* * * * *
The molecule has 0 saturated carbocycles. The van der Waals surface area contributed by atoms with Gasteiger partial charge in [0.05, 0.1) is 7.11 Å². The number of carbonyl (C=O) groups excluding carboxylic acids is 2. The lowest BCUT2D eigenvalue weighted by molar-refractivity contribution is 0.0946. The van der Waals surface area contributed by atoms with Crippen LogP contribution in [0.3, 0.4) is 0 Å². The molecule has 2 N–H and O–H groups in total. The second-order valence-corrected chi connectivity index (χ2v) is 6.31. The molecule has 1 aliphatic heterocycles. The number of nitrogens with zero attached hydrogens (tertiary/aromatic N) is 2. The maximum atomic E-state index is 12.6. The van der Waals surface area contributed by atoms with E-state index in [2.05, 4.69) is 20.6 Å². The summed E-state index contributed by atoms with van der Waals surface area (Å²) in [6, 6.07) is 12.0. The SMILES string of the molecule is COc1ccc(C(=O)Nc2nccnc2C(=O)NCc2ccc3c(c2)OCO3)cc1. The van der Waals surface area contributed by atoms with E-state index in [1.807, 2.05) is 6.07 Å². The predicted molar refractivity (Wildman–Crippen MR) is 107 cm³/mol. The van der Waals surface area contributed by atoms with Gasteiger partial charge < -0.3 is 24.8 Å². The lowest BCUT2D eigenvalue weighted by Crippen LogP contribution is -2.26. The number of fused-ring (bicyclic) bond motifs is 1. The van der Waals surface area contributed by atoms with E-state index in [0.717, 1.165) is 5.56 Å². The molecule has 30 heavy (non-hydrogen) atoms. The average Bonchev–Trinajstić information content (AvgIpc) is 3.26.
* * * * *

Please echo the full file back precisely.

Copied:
The molecule has 0 saturated carbocycles. The van der Waals surface area contributed by atoms with Gasteiger partial charge in [0.05, 0.1) is 7.11 Å². The number of carbonyl (C=O) groups excluding carboxylic acids is 2. The lowest BCUT2D eigenvalue weighted by molar-refractivity contribution is 0.0946. The van der Waals surface area contributed by atoms with Crippen LogP contribution in [0.3, 0.4) is 0 Å². The molecule has 2 N–H and O–H groups in total. The second-order valence-corrected chi connectivity index (χ2v) is 6.31. The molecule has 1 aliphatic heterocycles. The number of nitrogens with zero attached hydrogens (tertiary/aromatic N) is 2. The maximum atomic E-state index is 12.6. The van der Waals surface area contributed by atoms with E-state index in [2.05, 4.69) is 20.6 Å². The summed E-state index contributed by atoms with van der Waals surface area (Å²) in [6, 6.07) is 12.0. The SMILES string of the molecule is COc1ccc(C(=O)Nc2nccnc2C(=O)NCc2ccc3c(c2)OCO3)cc1. The van der Waals surface area contributed by atoms with E-state index in [1.807, 2.05) is 6.07 Å². The predicted molar refractivity (Wildman–Crippen MR) is 107 cm³/mol. The van der Waals surface area contributed by atoms with Gasteiger partial charge < -0.3 is 24.8 Å². The lowest BCUT2D eigenvalue weighted by Crippen LogP contribution is -2.26. The number of fused-ring (bicyclic) bond motifs is 1. The van der Waals surface area contributed by atoms with E-state index in [0.717, 1.165) is 5.56 Å². The molecule has 30 heavy (non-hydrogen) atoms. The average Bonchev–Trinajstić information content (AvgIpc) is 3.26.